The May 27-28 festival got off to a good start on a nearly perfect, sunny Saturday, with an estimated 20,000 fans flocking to the site for a day filled with performances by acts ranging from Portland faves Blitzen Trapper to Iceland’s most famous export, Björk.

Over the course of the day, fans wandered among Sasquatch’s three stages to hear solid sets by some well-known artists, including The Hold Steady, Ozomatli, Neko Case, Citizen Cope, Manu Chao, a DJ set by Mix Master Mike and an instrumental set by Beastie Boys, and catch stand-out performances by some of the newer acts on the bill, including Saturday Knights, Two Gallants and Electrelane.

The break-out performance of the day came from Austin’s Ghostland Observatory. The band effortlessly worked the afternoon crowd at the Wookie stage into a frenzy with their funky brand of rocktronica. Synth wizard Thomas Ross Turner, looking the part in a full-length, collared cape, and frontman Aaron Behrens, who performs with an intensity that brings to mind artists like Iggy Pop and ’80s-era Axl Rose, even dropped right back into the groove without missing a beat when the sound was restored after it cut out in the middle of a song.

Of course the big draw of the day was Saturdays night’s headliners, Arcade Fire and Björk, who didn’t disappoint.

Arcade Fire’s powerful, almost epic set was extremely tight, an impressive feat considering the size of the band, and proved without a doubt the band is every bit as good live as the buzz around them promises. Frontman Win Butler led the group through a collection of crowd-inspiring hits from the band’s two albums, while multi-instrumentalist Régine Chassagne attempted to claim the title of hardest working woman in show business by switching from instrument to instrument almost faster than the eye could register.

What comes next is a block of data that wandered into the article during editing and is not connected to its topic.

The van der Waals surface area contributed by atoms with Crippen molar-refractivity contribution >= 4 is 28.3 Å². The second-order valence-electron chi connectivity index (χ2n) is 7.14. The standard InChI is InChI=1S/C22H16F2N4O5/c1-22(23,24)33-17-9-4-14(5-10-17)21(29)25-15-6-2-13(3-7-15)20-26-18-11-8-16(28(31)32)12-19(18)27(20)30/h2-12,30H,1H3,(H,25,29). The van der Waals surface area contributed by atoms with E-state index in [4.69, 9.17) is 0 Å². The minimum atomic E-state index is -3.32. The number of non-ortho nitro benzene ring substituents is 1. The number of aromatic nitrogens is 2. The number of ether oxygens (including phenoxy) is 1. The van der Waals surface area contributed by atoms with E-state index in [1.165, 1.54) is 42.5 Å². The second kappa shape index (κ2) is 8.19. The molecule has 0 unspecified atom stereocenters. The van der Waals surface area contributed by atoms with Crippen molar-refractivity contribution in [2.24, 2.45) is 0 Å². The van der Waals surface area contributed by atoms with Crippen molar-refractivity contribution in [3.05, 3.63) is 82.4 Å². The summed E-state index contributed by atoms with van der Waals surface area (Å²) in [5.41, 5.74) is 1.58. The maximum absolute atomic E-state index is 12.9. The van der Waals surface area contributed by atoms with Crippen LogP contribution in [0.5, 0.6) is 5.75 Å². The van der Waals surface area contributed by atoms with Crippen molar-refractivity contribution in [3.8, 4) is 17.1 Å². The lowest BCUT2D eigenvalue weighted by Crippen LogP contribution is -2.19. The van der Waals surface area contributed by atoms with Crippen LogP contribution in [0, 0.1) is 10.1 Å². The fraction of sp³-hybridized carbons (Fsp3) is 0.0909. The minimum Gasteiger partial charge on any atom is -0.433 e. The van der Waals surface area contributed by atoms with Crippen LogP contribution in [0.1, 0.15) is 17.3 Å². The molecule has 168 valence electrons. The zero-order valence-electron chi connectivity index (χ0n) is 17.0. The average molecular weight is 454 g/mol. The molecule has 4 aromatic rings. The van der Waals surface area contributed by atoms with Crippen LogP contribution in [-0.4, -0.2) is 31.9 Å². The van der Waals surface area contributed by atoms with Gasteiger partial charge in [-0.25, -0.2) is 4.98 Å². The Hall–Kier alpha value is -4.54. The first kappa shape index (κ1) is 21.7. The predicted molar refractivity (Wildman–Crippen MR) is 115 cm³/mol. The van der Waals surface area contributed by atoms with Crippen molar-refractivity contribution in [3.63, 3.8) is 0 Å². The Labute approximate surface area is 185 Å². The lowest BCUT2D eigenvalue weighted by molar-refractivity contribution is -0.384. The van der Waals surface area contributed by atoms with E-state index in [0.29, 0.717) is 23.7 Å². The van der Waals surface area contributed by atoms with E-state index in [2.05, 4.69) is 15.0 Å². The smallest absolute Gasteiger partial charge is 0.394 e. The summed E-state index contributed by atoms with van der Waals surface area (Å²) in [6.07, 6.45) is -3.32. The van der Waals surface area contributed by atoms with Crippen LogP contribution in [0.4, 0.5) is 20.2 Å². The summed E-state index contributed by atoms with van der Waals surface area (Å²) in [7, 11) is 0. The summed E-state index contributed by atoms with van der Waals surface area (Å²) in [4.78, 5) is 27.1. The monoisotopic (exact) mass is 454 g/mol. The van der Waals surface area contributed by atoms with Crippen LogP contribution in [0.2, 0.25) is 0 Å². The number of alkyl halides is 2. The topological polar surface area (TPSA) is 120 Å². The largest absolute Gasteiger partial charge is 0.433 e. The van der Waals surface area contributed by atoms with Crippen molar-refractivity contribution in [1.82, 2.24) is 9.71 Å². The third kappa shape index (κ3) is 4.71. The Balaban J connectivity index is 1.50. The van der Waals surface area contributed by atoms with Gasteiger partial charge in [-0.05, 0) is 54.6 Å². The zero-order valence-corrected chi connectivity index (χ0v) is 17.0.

Björk closed out the day with a set that drew heavily from her latest album, Volta, along with a number of her past hits, reworked to make use of the 10-piece, all-female Icelandic brass band that’s out on tour with her. The set was book-ended by a pair of tracks from Volta, “Earth Intruders” and “Declare Independence,” that showcase the singer’s new-found political awareness.

Sunday started out alright, with slightly cooler weather that took a turn for the worse as the day wore on.

The crowd was slightly smaller – an estimated 18,000 – but a little more intense as they watched sets by St. Vincent, The Blakes, Earl Greyhound, Stars Of Track & Field, Blackalicious, Bad Brains, Tokyo Police Club, Common Market, The Polyphonic Spree, and Spoon while waiting for the evening’s headliners, Interpol and Beastie Boys.

Sunday’s hot-ticket performance came courtesy of singer-songwriter and multi-instrumentalist Patrick Wolf. Looking like a cross between a character from “Velvet Goldmine” and a naughty British school boy, Wolf delivered a high-energy, glam goth set that had the afternoon crowd at the Wookie stage clamoring for more.

The singer, backed by a four-piece band that included a female trombone player, worked the audience like the master of ceremonies at the Kit Kat Club as he stalked and bounced his way around the stage, delivering tunes that were by turns dark and joyous – sometimes within the same song. Wolf also took a page from Régine Chassagne’s book, switching during the set from violin to ukulele, keyboard, viola and theremin.

The day took a turn for the worse in the afternoon, just as The Polyphonic Spree took to the main stage. The wind blowing through the gorge rose to gale force gusts, whipping everything that wasn’t nailed down through the festival site.

The winds grew so strong, organizers were forced to make the difficult decision to pull the plug on the band’s set three songs in, when the light rigging high over the stage began to sway dangerously, despite the attempts of several stage-hands to stabilize it.

As the bitter cold set in and sweat shirt vendors quickly sold out of every piece of inventory they had available, festival organizers scrambled to re-organize the schedule, delaying Spoon’s set until around 8 p.m. and bumping Michael Franti and Spearhead from the main stage to a 9 p.m. spot on the Wookie stage.

Headliners Interpol and Beastie Boys hit the stage pretty much around their scheduled times and delivered solid sets to the faithful crowd huddled together under blankets and sleeping bags.

At the end of the day, all the schedule shuffling resulted in a bit of irony, when the Beasties, who were supposed to be the ones to close out the weekend with a bang, finished before Franti – who didn’t actually get started until around 10:15 and was still playing as festival-goers filed out of the park to their warm, wind-proof cars.